GERMAN-BORN AMERICAN FILM COMPOSER
One can barely watch almost any major blockbuster film these days that haven’t been worked on by Hans Zimmer, who is considered one of the greatest composers of the modern era.
Zimmer was born in the city of Frankfurt in West Germany on the 12th of September, 1957. As a young boy, he grew up in Königstein-Falkenstein, where he played the piano despite only having a few piano lessons since he didn’t like formal lessons for their rather disciplined and structured nature.
Zimmer attended the Ecole D’Humanité (School of Humanities), an international boarding school in Switzerland, where he spent a good chunk of his early school years. He later moved to London, where he attended Hurtwood House school during his teenage years. By this time, he was already considering a career in composing for film, citing strong influences from Ennio Morricone. Zimmer even said that Morricone’s work for the movie Once Upon a Time in the West was the one thing that made him want to be a composer.
Zimmer started by playing keyboards and synthesizers during the 1970s with the band Krakatoa. He also worked with the Buggles, which was a new wave band formed in London in 1977. They were famous for the song Killed the Radio Star, which had a music video where Zimmer can be seen briefly. After working with the Buggles, he also became part of the Italian group Krisma, another new wave band. He served as the featured synthesist for the band’s third album, Cathode Mamma.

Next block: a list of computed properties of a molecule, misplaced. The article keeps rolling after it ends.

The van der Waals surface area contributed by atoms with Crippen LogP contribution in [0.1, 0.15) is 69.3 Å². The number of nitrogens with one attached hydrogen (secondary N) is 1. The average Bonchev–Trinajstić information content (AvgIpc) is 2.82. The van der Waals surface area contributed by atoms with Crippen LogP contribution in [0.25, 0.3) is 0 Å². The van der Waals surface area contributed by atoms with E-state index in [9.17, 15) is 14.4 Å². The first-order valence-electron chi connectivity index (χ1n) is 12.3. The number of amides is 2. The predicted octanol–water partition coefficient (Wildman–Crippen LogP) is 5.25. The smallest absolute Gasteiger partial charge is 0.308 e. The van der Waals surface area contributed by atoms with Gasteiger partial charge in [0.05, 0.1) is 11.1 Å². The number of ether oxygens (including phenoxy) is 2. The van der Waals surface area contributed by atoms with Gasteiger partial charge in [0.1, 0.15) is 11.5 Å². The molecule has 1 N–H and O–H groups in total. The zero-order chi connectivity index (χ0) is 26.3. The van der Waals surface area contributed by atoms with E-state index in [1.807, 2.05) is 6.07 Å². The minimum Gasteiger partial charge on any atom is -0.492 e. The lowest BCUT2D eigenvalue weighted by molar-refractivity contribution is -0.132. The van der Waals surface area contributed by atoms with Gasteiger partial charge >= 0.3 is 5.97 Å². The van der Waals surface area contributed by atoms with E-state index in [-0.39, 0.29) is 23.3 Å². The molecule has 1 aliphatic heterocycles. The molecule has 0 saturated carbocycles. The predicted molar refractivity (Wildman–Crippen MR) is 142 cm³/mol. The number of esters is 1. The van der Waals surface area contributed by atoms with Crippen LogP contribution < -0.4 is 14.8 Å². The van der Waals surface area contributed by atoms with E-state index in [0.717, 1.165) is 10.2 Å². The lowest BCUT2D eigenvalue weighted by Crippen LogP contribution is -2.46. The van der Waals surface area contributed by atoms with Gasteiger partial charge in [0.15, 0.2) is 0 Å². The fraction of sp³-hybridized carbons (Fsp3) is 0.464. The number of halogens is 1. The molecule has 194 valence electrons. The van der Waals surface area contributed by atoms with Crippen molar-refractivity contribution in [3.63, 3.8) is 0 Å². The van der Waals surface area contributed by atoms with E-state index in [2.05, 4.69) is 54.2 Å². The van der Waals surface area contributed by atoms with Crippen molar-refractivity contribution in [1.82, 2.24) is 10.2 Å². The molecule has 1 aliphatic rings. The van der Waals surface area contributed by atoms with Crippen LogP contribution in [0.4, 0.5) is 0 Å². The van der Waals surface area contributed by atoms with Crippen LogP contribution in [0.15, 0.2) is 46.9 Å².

While living in London, Zimmer also wrote advertising jingles for the company Air-Edel Associates. This was when he met longtime collaborator and mentor Stanley Myers. Zimmer and Myers co–founded the Lillie Yard recording studio, where the two men worked on combining traditional orchestral sound with electronic music.
Their partnership included the film My Beautiful Laundrette, which served as the starting point for Zimmer’s budding career. From there, Zimmer would begin working on several successful solo projects, including A World Apart, which was received with critical acclaim. It was also during these years that Zimmer started pioneering the combination of old and new musical technologies, which earned him the reputation of being among the first to integrate electronic music with traditional arrangements.
Zimmer would eventually find fame in Hollywood. It would all begin with the 1988 film Rain Man, which starred Dustin Hoffman. Hollywood director Barry Levinson was looking for someone to score the film, and his wife heard the soundtrack of A World Apart, which Zimmer composed. Levinson was impressed, thus hiring Zimmer to score his film. Zimmer would be nominated for an Academy Award in 1989 for his work on Rain Man, and it would be the start of his career scoring a lot of blockbuster Hollywood flicks.
Today, Zimmer is known for his work on The Lion King (which won him an Academy Award for Best Original Score), the Pirates of the Caribbean series, as well as Interstellar, Gladiator, Inception, and Christopher Nolan’s The Dark Knight Trilogy.
Did You Know?
Despite his immense musical skill, Zimmer actually said that he classifies himself as a self-taught musician, claiming that he only had a mere two weeks of formal piano teaching.
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